Background: Long QT syndrome (LQTS) is characterized by reduced penetrance and variable QT prolongation over time, resulting in an estimate of 25% carriers of a pathogenic mutation with a normal corrected QT (QTc) interval on the resting electrocardiogram (ECG).
Objective: The purpose of this study was to test the hypothesis that an individualized corrected QT interval derived from 24-hour Holter data more accurately predicts carriage of a pathogenic LQTS mutation than did QT derived from a standard 12-lead ECG and corrected using the Bazett formula (QTc interval).
Methods: Carriers of a pathogenic LQTS mutation and their genotype-negative family members who had both resting ECG and Holter recordings available were included. Automated and manual measurements of QTc were performed. QTi was derived from 24-hour Holter recordings and defined as the QT value at the intersection of an RR interval of 1000 ms, with the linear regression line fitted through QT-RR data points of each individual patient.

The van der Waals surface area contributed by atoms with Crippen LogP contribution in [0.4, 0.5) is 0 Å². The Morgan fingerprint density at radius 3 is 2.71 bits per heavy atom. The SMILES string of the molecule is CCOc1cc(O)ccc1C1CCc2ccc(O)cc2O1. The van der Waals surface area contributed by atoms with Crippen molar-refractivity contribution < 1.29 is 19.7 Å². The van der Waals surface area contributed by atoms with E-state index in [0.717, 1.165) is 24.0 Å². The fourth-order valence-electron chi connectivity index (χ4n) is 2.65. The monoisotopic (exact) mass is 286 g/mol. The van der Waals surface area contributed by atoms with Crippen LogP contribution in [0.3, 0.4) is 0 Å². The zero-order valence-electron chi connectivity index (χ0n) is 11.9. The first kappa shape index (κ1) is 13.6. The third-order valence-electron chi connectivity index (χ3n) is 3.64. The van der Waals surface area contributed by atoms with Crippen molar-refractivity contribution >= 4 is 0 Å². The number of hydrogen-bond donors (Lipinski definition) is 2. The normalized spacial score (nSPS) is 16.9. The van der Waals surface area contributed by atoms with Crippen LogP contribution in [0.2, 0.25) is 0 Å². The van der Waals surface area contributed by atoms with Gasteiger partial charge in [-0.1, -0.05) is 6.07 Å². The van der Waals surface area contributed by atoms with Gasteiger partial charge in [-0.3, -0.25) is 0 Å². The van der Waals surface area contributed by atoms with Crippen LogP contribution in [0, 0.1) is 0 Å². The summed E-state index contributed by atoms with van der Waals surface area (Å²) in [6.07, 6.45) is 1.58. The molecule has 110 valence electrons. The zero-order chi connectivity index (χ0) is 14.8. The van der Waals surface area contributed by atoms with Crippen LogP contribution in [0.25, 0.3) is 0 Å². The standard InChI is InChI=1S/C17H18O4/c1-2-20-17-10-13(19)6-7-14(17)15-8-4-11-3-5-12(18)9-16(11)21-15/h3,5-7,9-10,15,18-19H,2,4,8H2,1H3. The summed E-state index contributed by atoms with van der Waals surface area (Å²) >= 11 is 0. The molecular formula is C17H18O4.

Results: In total, 69 patients with LQTS (23 long QT type 1, 39 long QT type 2, and 7 long QT type 3) and 55 controls were selected. Demographic characteristics were comparable. A comparison of the receiver operating characteristic curves indicates that the test added diagnostic value compared to manual measurement (P = .02) or automated measurement (P = .005). The diagnostic accuracy of manually measured QTc using conventional cutoff criteria was 72%, while it was 92% using a sex-independent QTi cutoff of 445 ms. This was caused by a 39% increase in sensitivity without compromising the specificity.
Conclusion: QTi derived from Holter recordings is superior to conventional QTc measured from a standard 12-lead ECG in predicting the mutation carrier state in families with LQTS.
Keywords: Holter; Individualized QT correction; Long QT syndrome; QT rate dependence; QT-RR relation; QTi.
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